By Mariam Sankanu
The Gambia Food and Nutrition Association (Gafna) and partners recently concluded a day long sensitization caravan on peace building and reconciliation in five communities in the Fonis.
The caravan was funded by the American Embassy Banjul, through the Julia Taft refugee Fund and jointly implemented by Gafna and Saint Joseph’s Family Farm.
Representative members of the West Coast Region Inter Party Committee, which comprises nine political parties and Nova Scotia Gambia Association including the Refugees Soforai Associations, all took part in the event.
The sensitisation activities were animated through drama performance depicting various types of conflict and mitigation measures that was facilitated by Nova Scotia Gambia Association.
Bajana, Somita, Sibanor, Bwiam and Kanfenda were the communities targeted during the tour.
Speaking at various sites, Gafna executive director Yusupha Gomez said following the 2016 Presidential and 2017 National Assembly elections, suspicions rose between some tribes and supporters of political parties in the Fonis and elsewhere.
“This has caused some internal conflicts nationwide, particularly in the communities in the Fonis where majority of the refugees reside.”
He said these conflicts resulted in some reported cases where host households including refugees have to move temporarily for “fear of attacks or reprisal”.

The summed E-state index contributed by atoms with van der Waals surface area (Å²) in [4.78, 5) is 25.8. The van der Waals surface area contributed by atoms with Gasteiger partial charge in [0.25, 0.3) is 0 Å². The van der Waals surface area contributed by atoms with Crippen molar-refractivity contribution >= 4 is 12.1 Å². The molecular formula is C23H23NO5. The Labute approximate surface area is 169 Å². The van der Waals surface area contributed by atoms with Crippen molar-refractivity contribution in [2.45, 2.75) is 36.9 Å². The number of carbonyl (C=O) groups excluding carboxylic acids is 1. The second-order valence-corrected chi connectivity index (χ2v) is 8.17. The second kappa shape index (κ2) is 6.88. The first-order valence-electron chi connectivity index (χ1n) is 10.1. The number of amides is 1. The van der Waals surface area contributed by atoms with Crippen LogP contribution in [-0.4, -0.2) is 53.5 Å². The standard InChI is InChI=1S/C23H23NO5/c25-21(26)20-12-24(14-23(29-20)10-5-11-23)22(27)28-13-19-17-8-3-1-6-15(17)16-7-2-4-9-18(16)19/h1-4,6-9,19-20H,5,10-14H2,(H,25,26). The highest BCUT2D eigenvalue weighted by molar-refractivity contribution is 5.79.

The aim of the sensitisation caravan was to bring lasting peace, security and development to these communities.
The West Coast Region Inter Party chairman, Bakary Saibo Sanneh, asked the audience to heed advice of party leaders, whose desire is to see a peaceful Gambia where all ethnic groups live in “cohesion and harmony”.
He stressed the need for people to unite, forget political differences and work for the development of the country.
During the Sibanor meeting, Mariama Jammeh of Foni Kandunku and Jakonba Jaiteh of Sibanor, both commended Gafna and partners for the initiative, while urging the inter party committee members to work to bring lasting peace and unity.
Lamin Sanyang of Batabutu, said radio station presenters in the country need to be “ethical enough” and preach peace and reconciliation rather than “dividing people”.
He said biased and unprofessional journalism has the potential to create chaos in the country, citing the Rwandan genocide that he said was caused by the media.
Sanyang said strong mechanisms should be put in place to regularise the radio stations which some people are using through phone calls to “castigate” people.
The Imam Ratib of Sibanor Lamin Jammeh, said politics is a tool that is meant for development. He challenged Muslims to live by the teachings of the Quran and love one another.
“As Muslims, we should care and share, and be reminded of the hereafter”.
The Chief of Foni Bintang Karanai District, Momodou Lamin Jorbateh, urged the people to forget and forgive.
“Allah is testing us. I myself, was a victim. My compound was attacked and destroyed but I have forgiven. Please let us forgive each other,” he said.